Hope that helps and makes sense. Good luck! Don't hesitate to contact me further if you need any help. 

Wednesday, 7 October 2015

Must Have Books (Medic Series)

Throughout the application process for medicine I think it's important to do your research and prepare. You need to research the courses and what you need from each and then prepare. Preparation is absolutely key to success and I can not stress that enough! You can use the internet of course, and it's the easiest place to get everything you need and the all important information about universities. Having said this, I always go back to a good old book. A physical copy of written down information. I like to highlight key points, bookmark pages I want to return to and write notes. 

As previously mentioned, I used 2 key books to prepare for the admissions tests. You can read the full post here but the names of the books were 'How to Master the UKCAT' and 'Get into Medical School: 400 BMAT Practice Questions'

My favourite book though was definitely 'Medical School Interviews: A Practical Guide To Help You Get That Place At Medical School'. As the title says, it's literally a guide to medicine interviews and I loved it! It has over 150 questions, shows and good and bad answer and explains what you should include. I wouldn't say to write answers for the questions in advance but it's nice to be able to know what can come up and the key points you should cover. Basically, end every question on a positive to you and how it will help for a career in medicine. Also, ask your tutor to do an interview with you to practice. Mine gave me two practice ones and then the college I attended organised for doctors to come in and do mock ins with everyone. Also, I did a course at Leeds university about it, if I remember the name, I'll let you know.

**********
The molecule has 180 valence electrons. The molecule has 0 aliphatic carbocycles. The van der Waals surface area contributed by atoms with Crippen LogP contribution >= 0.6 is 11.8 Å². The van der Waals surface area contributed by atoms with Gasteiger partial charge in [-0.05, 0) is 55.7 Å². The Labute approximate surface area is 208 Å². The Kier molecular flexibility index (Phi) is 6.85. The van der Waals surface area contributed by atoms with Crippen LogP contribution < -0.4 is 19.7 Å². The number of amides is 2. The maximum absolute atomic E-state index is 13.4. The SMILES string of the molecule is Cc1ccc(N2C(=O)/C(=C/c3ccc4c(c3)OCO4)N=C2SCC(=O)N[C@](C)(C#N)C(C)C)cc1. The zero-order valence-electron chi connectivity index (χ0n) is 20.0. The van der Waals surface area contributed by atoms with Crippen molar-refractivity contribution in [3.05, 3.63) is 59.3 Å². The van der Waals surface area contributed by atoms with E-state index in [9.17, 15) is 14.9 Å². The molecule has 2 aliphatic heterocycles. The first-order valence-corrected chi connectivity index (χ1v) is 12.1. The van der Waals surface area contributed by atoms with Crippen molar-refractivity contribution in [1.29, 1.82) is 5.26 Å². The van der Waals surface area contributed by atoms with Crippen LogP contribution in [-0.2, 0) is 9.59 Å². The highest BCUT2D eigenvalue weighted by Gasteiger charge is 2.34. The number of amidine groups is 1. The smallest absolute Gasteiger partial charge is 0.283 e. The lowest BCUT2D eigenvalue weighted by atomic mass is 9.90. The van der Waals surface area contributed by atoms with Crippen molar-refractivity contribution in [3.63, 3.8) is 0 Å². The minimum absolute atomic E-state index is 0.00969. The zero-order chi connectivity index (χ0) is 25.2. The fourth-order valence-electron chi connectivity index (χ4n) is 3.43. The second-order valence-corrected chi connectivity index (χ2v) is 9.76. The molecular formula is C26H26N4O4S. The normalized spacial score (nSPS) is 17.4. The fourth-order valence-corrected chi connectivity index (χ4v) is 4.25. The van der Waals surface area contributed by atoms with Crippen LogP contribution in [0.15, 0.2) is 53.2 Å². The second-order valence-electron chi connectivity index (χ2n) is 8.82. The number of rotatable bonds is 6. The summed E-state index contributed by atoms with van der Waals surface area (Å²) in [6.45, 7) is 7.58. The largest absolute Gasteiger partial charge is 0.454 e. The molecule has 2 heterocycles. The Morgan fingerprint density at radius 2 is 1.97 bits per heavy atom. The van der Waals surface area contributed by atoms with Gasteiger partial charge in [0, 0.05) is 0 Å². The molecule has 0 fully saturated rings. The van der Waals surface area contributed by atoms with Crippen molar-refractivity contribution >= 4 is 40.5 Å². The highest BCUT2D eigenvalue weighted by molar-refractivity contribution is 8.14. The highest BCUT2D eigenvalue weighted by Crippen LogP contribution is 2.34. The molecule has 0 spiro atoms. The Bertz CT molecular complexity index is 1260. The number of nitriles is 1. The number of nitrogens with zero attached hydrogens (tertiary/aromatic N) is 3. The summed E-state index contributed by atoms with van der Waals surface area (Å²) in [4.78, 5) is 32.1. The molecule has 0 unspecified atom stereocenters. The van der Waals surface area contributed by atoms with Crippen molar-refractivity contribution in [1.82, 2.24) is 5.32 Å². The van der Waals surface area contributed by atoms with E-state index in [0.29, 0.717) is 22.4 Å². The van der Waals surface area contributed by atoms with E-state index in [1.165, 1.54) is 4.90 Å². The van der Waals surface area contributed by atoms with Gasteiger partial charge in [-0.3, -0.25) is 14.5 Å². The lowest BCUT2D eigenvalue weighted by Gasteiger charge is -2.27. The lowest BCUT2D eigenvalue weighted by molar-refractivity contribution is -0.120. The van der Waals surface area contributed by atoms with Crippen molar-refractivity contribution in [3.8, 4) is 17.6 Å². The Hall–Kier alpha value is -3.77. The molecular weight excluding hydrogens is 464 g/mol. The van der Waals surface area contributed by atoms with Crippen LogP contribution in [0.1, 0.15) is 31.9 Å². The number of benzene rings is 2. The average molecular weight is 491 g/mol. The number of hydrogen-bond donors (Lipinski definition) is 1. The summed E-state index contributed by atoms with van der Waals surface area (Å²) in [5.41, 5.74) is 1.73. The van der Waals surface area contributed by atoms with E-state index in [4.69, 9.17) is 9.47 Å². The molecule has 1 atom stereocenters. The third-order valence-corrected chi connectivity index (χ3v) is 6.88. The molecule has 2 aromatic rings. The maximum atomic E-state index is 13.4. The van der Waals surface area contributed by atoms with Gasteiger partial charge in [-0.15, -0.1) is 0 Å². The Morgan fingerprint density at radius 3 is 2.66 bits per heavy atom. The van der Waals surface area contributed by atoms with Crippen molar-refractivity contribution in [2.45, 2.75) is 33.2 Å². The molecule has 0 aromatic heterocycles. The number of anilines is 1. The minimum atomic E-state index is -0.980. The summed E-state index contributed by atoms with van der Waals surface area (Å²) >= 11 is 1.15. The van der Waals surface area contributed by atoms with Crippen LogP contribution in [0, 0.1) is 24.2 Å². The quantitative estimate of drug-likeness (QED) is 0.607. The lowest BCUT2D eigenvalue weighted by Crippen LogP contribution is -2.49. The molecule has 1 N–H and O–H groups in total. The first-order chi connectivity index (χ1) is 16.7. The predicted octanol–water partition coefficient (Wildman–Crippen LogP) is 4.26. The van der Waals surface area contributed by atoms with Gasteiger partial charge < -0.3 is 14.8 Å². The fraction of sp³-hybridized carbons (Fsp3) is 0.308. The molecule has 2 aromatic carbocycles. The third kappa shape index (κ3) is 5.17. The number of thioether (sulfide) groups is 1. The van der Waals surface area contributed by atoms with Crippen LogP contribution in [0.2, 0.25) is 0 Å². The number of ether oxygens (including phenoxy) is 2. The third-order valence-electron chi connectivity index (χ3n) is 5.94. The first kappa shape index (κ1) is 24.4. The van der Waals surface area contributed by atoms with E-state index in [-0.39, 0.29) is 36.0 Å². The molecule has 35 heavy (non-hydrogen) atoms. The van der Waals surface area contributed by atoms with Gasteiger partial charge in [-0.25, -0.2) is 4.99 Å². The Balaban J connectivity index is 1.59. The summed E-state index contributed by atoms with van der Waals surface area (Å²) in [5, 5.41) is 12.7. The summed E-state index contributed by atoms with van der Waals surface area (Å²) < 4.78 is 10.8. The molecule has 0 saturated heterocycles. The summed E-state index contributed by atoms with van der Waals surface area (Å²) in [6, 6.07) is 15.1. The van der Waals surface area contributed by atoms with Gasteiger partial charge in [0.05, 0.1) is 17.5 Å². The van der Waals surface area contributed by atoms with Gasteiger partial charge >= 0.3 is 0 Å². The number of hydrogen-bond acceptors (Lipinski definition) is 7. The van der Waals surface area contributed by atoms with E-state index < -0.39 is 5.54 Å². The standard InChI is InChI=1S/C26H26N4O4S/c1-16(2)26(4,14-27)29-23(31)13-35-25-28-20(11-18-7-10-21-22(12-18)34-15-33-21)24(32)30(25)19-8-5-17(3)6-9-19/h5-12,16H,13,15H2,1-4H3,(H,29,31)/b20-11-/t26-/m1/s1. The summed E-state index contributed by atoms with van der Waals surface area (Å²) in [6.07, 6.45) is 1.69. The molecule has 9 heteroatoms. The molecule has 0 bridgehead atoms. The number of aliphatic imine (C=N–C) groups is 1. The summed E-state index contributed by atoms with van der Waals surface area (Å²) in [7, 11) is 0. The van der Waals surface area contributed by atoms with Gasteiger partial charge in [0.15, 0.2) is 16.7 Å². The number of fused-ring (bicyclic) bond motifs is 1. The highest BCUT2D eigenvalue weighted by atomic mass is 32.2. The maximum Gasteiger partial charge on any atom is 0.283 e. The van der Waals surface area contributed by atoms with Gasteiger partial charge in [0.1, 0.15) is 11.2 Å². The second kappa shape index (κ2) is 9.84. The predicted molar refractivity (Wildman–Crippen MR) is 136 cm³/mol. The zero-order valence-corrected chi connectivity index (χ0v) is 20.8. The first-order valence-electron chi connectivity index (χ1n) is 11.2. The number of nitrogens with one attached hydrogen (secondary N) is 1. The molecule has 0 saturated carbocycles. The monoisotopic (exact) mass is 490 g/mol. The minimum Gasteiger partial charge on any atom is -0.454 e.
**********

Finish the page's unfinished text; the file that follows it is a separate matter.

For the general process it may sound stupid but I loved 'Get Into UK Medical School For Dummies'. It literally covered everything from start to finish so put the whole process into perspective. It also had more questions for the UKCAT and BMAT. 

I thoroughly recommend first hand all of these books. I definitely think that they helped me get into medical school and have a very successful application process. 

A quick tip: Don't be afraid to get the earlier additions which are way cheaper. It's rare that anything has changed but if they have it's minute.